Reading David Brooks’s op-ed piece on “The New Humanism” in The New York Times of March 8, I am reminded of the 21st century skills and habits of mind that we as educators talk about so much: critical thinking and the ability to analyze, to synthesize a body of material and to recognize patterns. But his piece also reminds me of why I was drawn to work with young people; teachers not only care about the intellectual growth of their students but also about their emotional and psychological growth and well being. Teachers help shape and expand the minds of our young people, opening them to infinite possibilities, and for our students to develop and evolve and become fully human, surely the “emotional and rational are intertwined” as Brooks says.
Helping students achieve balance and perspective is an important element of our work, as is emphasizing the importance of character and respect. I hope we can help our young people move beyond merely tolerating something with which they disagree, to understanding and even accepting the “different” and the “other” in life. Honesty, respect and concern for others are abiding and life enhancing values, and need to be taught and modeled for the young.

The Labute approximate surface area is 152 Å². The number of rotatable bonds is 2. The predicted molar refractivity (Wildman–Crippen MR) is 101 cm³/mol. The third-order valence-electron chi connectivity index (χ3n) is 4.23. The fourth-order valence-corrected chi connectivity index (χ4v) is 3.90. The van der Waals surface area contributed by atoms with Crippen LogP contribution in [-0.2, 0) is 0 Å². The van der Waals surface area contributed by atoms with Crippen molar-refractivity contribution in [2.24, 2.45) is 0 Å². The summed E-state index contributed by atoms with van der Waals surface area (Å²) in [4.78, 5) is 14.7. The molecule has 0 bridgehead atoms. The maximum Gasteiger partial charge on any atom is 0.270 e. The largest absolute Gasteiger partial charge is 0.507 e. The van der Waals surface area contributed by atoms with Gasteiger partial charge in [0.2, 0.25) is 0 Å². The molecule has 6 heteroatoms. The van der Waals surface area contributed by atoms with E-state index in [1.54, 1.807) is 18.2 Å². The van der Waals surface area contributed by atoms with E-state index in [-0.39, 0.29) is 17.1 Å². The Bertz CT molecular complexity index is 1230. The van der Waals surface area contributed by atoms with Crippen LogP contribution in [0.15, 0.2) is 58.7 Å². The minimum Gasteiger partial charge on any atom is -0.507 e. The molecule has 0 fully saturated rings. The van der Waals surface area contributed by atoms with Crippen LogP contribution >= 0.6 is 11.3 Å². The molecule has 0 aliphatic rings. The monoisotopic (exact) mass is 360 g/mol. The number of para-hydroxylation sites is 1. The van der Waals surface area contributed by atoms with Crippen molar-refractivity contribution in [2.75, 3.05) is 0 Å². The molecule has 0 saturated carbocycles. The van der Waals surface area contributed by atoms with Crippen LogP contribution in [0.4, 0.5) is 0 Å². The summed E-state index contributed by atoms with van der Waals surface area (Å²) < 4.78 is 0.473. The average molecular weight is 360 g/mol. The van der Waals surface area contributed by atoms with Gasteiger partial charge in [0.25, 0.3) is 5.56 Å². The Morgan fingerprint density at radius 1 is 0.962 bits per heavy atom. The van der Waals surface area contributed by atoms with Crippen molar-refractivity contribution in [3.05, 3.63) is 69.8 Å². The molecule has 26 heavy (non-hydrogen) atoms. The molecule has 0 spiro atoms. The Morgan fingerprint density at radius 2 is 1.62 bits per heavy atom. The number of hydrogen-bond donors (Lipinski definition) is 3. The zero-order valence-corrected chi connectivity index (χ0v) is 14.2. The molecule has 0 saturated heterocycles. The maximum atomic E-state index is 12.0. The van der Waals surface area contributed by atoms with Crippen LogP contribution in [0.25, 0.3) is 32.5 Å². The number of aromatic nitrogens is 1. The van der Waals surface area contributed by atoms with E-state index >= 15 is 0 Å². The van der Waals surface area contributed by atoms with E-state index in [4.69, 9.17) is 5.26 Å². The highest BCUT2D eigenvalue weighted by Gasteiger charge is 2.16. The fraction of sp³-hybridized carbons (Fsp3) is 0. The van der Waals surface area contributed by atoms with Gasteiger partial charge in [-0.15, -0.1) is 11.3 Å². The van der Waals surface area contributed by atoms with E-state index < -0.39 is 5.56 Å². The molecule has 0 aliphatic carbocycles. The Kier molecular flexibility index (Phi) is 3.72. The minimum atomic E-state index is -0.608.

Many of our students will be traveling this spring break to do service work in Ecuador. We believe so strongly in the value of this kind of work that we have made it part of the academic requirement for those who will graduate from GFA with a Concentration in Global Studies. My first hope for these students is that empathy, trust and understanding are part of their daily interactions with the people they meet in the towns and villages. Trust is the foundation of so much of what it means to be human. These students will also, I hope, return with more compassion and with minds that are open to the infinite variety and beauty of the world. My long-term hope for this generation is that they will be the ones to embody the “new humanism.”
Creative commons image by TZA